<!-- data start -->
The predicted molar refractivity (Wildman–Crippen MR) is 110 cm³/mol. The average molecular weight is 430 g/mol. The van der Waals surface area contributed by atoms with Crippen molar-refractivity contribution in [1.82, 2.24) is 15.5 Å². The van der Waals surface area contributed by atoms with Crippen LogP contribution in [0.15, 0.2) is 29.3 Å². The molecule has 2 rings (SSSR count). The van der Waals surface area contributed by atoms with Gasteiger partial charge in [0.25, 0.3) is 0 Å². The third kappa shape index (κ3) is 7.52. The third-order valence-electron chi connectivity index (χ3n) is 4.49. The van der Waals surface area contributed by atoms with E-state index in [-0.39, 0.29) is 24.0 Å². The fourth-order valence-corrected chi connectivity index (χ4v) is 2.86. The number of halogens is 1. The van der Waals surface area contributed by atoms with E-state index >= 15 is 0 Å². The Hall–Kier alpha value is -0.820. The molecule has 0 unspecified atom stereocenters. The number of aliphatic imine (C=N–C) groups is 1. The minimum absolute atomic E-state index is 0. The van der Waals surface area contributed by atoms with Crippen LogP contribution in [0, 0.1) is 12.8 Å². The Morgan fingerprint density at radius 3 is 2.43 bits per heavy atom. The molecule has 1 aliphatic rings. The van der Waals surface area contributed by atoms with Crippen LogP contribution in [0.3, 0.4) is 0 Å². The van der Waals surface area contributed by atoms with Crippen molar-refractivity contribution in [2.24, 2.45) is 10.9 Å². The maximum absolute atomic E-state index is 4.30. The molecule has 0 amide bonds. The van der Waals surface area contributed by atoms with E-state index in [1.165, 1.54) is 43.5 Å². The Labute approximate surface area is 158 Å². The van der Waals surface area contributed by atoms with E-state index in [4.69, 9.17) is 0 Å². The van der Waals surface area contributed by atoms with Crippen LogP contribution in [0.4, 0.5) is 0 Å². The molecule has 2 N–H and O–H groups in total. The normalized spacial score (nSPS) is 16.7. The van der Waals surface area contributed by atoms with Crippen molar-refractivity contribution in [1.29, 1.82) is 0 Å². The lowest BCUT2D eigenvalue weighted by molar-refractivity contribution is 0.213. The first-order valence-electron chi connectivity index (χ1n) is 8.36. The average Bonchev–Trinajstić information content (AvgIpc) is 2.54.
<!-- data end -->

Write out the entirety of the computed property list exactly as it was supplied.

The predicted molar refractivity (Wildman–Crippen MR) is 110 cm³/mol. The average molecular weight is 430 g/mol. The van der Waals surface area contributed by atoms with Crippen molar-refractivity contribution in [1.82, 2.24) is 15.5 Å². The van der Waals surface area contributed by atoms with Crippen LogP contribution in [0.15, 0.2) is 29.3 Å². The molecule has 2 rings (SSSR count). The van der Waals surface area contributed by atoms with Gasteiger partial charge in [0.25, 0.3) is 0 Å². The third kappa shape index (κ3) is 7.52. The third-order valence-electron chi connectivity index (χ3n) is 4.49. The van der Waals surface area contributed by atoms with E-state index in [-0.39, 0.29) is 24.0 Å². The fourth-order valence-corrected chi connectivity index (χ4v) is 2.86. The number of halogens is 1. The van der Waals surface area contributed by atoms with E-state index >= 15 is 0 Å². The Hall–Kier alpha value is -0.820. The molecule has 0 unspecified atom stereocenters. The number of aliphatic imine (C=N–C) groups is 1. The minimum absolute atomic E-state index is 0. The van der Waals surface area contributed by atoms with Crippen LogP contribution in [0, 0.1) is 12.8 Å². The Morgan fingerprint density at radius 3 is 2.43 bits per heavy atom. The molecule has 1 aliphatic rings. The van der Waals surface area contributed by atoms with Crippen LogP contribution in [0.3, 0.4) is 0 Å². The van der Waals surface area contributed by atoms with Crippen molar-refractivity contribution in [2.24, 2.45) is 10.9 Å². The maximum absolute atomic E-state index is 4.30. The molecule has 0 amide bonds. The van der Waals surface area contributed by atoms with E-state index in [1.165, 1.54) is 43.5 Å². The Labute approximate surface area is 158 Å². The van der Waals surface area contributed by atoms with E-state index in [4.69, 9.17) is 0 Å². The van der Waals surface area contributed by atoms with Crippen LogP contribution in [0.4, 0.5) is 0 Å². The molecule has 2 N–H and O–H groups in total. The normalized spacial score (nSPS) is 16.7. The van der Waals surface area contributed by atoms with Crippen molar-refractivity contribution in [1.29, 1.82) is 0 Å². The lowest BCUT2D eigenvalue weighted by molar-refractivity contribution is 0.213. The first-order valence-electron chi connectivity index (χ1n) is 8.36. The average Bonchev–Trinajstić information content (AvgIpc) is 2.54.